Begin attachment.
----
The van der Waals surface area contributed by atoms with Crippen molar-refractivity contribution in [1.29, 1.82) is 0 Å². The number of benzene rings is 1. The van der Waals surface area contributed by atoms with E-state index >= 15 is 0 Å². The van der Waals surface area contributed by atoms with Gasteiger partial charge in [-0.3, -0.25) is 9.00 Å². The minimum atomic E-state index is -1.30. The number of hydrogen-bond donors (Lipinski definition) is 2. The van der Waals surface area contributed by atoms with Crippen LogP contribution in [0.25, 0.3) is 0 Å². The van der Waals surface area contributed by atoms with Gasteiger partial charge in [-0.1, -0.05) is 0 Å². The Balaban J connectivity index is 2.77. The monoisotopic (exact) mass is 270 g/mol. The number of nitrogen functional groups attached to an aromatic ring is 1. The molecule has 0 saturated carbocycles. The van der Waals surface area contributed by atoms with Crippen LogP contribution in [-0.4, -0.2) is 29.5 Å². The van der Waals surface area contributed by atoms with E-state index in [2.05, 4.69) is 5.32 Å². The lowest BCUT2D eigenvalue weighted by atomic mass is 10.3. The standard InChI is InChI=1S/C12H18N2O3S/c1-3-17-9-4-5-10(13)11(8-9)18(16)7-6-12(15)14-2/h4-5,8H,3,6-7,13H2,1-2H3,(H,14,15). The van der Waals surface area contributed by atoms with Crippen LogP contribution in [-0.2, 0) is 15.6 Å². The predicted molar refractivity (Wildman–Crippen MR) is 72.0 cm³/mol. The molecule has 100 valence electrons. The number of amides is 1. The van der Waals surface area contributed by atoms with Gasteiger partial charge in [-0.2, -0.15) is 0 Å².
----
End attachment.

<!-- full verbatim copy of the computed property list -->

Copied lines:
The van der Waals surface area contributed by atoms with Crippen molar-refractivity contribution in [1.29, 1.82) is 0 Å². The number of benzene rings is 1. The van der Waals surface area contributed by atoms with E-state index >= 15 is 0 Å². The van der Waals surface area contributed by atoms with Gasteiger partial charge in [-0.3, -0.25) is 9.00 Å². The minimum atomic E-state index is -1.30. The number of hydrogen-bond donors (Lipinski definition) is 2. The van der Waals surface area contributed by atoms with Crippen LogP contribution in [0.25, 0.3) is 0 Å². The van der Waals surface area contributed by atoms with Gasteiger partial charge in [-0.1, -0.05) is 0 Å². The Balaban J connectivity index is 2.77. The monoisotopic (exact) mass is 270 g/mol. The number of nitrogen functional groups attached to an aromatic ring is 1. The molecule has 0 saturated carbocycles. The van der Waals surface area contributed by atoms with Crippen LogP contribution in [-0.4, -0.2) is 29.5 Å². The van der Waals surface area contributed by atoms with E-state index in [2.05, 4.69) is 5.32 Å². The lowest BCUT2D eigenvalue weighted by atomic mass is 10.3. The standard InChI is InChI=1S/C12H18N2O3S/c1-3-17-9-4-5-10(13)11(8-9)18(16)7-6-12(15)14-2/h4-5,8H,3,6-7,13H2,1-2H3,(H,14,15). The van der Waals surface area contributed by atoms with Crippen LogP contribution in [-0.2, 0) is 15.6 Å². The predicted molar refractivity (Wildman–Crippen MR) is 72.0 cm³/mol. The molecule has 100 valence electrons. The number of amides is 1. The van der Waals surface area contributed by atoms with Gasteiger partial charge in [-0.2, -0.15) is 0 Å².